Data: TV shipments fall in 2023
December 6, 2023
By Chris Forrester
TV shipments will fall by 2.1 per cent this year. The world’s major manufacturers are still shipping millions of units, and some have enjoyed growth, but Samsung – still with the largest market share (18.5 per cent) – is likely to suffer the hardest with a 9.8 per cent decline in shipments (to 36.3 million sets).
The data, from analysts at Display Daily and quoting Trend Force numbers, says the 2.1 per cent fall in overall total units shipped is the lowest shipment volume in almost a decade.
Trend Force suggests that Europe’s “strained economic climate” is responsible for much of the overall decline. There is a bright spot in sales of Samsung’s QD OLED TVs, which jumped 153 per cent to 890,000 units. But Samsung’s overall market share still eroded by 1.2 percentage points to 18.5 per cent in 2023. OLED sets usually command a higher price and better margins.
Chinese brands Hisense and TCL enjoyed greater market share on the back of lower retail prices and localised manufacturing. Hisense shipments climbed 12.4 per cent to 27 million units, while TCL volumes expanded 16.3 per cent to 26.2 million.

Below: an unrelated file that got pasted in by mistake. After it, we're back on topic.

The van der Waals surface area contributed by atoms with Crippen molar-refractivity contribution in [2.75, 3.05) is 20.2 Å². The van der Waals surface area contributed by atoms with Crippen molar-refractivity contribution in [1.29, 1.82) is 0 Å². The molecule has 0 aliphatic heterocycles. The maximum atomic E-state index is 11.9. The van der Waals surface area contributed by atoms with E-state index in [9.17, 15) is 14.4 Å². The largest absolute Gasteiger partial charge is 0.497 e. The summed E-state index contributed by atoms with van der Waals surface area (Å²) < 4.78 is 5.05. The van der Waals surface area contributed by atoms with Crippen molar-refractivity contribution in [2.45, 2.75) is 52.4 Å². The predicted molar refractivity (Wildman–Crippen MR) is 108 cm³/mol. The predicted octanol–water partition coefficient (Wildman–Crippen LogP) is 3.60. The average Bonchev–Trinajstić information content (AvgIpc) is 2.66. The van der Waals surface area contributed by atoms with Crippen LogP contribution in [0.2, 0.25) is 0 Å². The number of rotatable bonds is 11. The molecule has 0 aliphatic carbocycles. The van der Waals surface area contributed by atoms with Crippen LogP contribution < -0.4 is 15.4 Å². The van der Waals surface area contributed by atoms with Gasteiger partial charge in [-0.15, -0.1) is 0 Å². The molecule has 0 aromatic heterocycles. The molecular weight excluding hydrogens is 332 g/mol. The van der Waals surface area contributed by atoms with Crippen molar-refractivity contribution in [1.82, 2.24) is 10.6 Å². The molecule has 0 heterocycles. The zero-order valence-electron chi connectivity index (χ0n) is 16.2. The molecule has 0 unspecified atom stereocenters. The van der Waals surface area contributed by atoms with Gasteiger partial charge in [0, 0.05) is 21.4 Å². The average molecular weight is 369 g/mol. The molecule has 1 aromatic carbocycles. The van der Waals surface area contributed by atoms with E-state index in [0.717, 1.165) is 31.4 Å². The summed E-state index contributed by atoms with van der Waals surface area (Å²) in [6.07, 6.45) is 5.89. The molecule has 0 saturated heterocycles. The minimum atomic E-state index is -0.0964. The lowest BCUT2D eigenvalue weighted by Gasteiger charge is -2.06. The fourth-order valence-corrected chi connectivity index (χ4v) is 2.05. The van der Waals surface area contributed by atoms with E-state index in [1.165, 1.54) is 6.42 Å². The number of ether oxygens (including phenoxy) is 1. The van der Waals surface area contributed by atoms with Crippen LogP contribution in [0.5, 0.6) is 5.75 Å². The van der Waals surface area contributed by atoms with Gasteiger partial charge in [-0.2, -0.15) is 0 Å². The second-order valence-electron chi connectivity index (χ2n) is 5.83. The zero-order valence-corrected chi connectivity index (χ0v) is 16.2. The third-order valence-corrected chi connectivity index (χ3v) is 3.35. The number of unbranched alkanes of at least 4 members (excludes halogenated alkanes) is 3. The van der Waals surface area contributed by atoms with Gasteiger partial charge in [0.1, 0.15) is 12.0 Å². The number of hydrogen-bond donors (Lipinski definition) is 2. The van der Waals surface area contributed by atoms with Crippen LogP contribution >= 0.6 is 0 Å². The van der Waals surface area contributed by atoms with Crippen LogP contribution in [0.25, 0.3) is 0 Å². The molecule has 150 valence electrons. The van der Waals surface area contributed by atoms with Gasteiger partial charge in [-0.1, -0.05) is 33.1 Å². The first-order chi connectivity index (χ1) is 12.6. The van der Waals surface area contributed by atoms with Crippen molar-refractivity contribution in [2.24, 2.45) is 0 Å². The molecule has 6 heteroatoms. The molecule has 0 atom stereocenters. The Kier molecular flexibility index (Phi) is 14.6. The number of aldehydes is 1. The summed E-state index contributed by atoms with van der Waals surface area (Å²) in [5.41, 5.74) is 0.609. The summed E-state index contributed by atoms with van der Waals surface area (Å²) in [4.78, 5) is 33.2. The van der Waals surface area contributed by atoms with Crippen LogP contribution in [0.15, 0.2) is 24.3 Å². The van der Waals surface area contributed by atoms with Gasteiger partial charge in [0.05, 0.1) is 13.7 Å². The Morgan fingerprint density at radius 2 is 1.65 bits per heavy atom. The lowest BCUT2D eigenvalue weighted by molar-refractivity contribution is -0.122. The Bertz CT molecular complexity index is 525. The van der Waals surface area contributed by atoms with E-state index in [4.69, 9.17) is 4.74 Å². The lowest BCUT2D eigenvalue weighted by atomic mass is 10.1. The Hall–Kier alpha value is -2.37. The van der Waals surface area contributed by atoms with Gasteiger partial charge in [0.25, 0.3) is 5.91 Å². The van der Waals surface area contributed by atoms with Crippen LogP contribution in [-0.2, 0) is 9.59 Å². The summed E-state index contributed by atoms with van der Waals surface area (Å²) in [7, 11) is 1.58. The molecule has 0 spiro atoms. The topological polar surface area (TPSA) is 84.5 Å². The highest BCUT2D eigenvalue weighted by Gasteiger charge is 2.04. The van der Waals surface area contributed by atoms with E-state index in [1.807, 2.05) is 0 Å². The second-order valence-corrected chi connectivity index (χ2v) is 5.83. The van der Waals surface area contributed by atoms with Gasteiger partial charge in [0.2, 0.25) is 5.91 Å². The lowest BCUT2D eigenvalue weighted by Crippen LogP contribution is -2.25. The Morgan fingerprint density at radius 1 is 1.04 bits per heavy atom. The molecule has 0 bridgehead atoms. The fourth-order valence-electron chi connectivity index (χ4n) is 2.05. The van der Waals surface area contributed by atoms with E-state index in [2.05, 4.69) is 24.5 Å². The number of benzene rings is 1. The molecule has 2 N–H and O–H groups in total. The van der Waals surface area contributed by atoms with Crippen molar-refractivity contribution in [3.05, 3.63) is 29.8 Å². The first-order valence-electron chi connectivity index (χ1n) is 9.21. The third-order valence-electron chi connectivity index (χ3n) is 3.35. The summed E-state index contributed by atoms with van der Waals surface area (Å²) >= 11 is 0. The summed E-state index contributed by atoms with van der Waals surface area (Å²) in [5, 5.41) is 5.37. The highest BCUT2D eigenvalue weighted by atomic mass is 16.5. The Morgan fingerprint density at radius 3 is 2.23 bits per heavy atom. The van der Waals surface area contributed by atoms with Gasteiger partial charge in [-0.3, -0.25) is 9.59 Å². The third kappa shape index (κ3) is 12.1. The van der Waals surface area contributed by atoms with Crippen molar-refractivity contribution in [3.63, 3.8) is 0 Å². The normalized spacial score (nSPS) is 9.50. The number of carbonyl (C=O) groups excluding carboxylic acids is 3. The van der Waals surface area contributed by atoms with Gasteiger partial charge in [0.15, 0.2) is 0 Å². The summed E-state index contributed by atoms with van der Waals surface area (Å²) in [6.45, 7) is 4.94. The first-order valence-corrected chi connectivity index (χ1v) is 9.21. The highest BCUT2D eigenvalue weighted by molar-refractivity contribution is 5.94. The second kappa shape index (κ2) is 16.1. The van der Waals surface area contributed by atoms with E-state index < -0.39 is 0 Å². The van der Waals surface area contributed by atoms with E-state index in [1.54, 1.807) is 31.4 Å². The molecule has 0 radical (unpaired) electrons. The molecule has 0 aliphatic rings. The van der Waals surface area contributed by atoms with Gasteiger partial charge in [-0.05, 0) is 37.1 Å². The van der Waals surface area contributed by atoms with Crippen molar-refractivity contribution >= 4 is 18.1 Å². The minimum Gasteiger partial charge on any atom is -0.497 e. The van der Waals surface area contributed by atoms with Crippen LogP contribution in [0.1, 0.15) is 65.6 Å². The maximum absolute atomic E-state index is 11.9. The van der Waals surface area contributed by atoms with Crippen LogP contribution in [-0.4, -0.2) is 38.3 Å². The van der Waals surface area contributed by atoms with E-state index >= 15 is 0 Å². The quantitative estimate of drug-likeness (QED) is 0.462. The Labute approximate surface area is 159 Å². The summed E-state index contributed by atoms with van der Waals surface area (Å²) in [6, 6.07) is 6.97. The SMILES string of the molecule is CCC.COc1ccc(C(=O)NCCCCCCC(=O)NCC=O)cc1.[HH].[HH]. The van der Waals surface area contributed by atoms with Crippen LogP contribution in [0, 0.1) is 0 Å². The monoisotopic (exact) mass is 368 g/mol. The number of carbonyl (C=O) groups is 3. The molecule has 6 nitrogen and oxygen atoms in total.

South Korean giant LG Electronics suffered from declining OLED TV uptake, registering a 7.4 per cent YoY contraction in total shipments (to 22.91 million units).
TrendForce blames the decline on constrained consumer budgets in Europe and the US due to high interest rates on borrowings, as well as the anxieties over real estate values in China suppressing demand.
Moreover, there have been sharp rises in TV panel pricing in 2023 which led manufacturers to cut back on promotional campaigns, further curtailing shipments. Although quarterly TV shipments exhibited some growth in 2023, the critical Q4 pre-holiday peak season saw muted shipment expansion of just 4.7 per cent YoY.
The report says that with tepid holiday sales volumes, TV demand has been prematurely exhausted worldwide, with changing consumer habits and lingering economic uncertainty holding back any recovery